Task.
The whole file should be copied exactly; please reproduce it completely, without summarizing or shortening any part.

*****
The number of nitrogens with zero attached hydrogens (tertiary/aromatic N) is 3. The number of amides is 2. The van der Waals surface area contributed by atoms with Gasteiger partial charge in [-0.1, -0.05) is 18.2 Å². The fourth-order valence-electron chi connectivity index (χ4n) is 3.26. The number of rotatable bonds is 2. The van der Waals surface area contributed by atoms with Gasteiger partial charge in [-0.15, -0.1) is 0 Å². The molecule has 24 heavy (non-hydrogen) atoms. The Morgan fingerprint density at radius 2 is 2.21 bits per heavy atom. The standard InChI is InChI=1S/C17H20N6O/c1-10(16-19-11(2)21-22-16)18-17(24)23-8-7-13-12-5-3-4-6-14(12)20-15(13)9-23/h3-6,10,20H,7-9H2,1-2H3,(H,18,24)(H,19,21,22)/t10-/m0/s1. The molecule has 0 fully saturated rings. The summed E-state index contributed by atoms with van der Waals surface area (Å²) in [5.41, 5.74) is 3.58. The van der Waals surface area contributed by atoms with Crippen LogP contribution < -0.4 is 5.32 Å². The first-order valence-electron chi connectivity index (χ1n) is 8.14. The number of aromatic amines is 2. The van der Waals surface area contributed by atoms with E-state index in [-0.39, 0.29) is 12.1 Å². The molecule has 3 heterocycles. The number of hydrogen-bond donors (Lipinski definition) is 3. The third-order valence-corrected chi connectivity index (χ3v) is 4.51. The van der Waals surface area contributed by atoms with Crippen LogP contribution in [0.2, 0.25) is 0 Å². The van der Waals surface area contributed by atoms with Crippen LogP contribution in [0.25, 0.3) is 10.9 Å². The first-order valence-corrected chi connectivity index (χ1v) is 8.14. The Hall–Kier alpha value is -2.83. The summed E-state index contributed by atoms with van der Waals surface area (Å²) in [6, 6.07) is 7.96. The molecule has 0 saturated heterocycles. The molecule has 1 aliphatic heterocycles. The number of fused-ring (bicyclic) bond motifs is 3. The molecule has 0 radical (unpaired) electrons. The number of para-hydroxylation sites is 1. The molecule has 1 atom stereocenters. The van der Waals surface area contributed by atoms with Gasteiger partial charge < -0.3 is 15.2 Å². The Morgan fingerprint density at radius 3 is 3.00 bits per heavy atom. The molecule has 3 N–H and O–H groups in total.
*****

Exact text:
The number of nitrogens with zero attached hydrogens (tertiary/aromatic N) is 3. The number of amides is 2. The van der Waals surface area contributed by atoms with Gasteiger partial charge in [-0.1, -0.05) is 18.2 Å². The fourth-order valence-electron chi connectivity index (χ4n) is 3.26. The number of rotatable bonds is 2. The van der Waals surface area contributed by atoms with Gasteiger partial charge in [-0.15, -0.1) is 0 Å². The molecule has 24 heavy (non-hydrogen) atoms. The Morgan fingerprint density at radius 2 is 2.21 bits per heavy atom. The standard InChI is InChI=1S/C17H20N6O/c1-10(16-19-11(2)21-22-16)18-17(24)23-8-7-13-12-5-3-4-6-14(12)20-15(13)9-23/h3-6,10,20H,7-9H2,1-2H3,(H,18,24)(H,19,21,22)/t10-/m0/s1. The molecule has 0 fully saturated rings. The summed E-state index contributed by atoms with van der Waals surface area (Å²) in [5.41, 5.74) is 3.58. The van der Waals surface area contributed by atoms with Crippen LogP contribution < -0.4 is 5.32 Å². The first-order valence-electron chi connectivity index (χ1n) is 8.14. The number of aromatic amines is 2. The van der Waals surface area contributed by atoms with E-state index in [-0.39, 0.29) is 12.1 Å². The molecule has 3 heterocycles. The number of hydrogen-bond donors (Lipinski definition) is 3. The third-order valence-corrected chi connectivity index (χ3v) is 4.51. The van der Waals surface area contributed by atoms with Crippen LogP contribution in [0.2, 0.25) is 0 Å². The van der Waals surface area contributed by atoms with Crippen LogP contribution in [0.25, 0.3) is 10.9 Å². The first-order valence-corrected chi connectivity index (χ1v) is 8.14. The Hall–Kier alpha value is -2.83. The summed E-state index contributed by atoms with van der Waals surface area (Å²) in [6, 6.07) is 7.96. The molecule has 0 saturated heterocycles. The molecule has 1 aliphatic heterocycles. The number of fused-ring (bicyclic) bond motifs is 3. The molecule has 0 radical (unpaired) electrons. The number of para-hydroxylation sites is 1. The molecule has 1 atom stereocenters. The van der Waals surface area contributed by atoms with Gasteiger partial charge < -0.3 is 15.2 Å². The Morgan fingerprint density at radius 3 is 3.00 bits per heavy atom. The molecule has 3 N–H and O–H groups in total.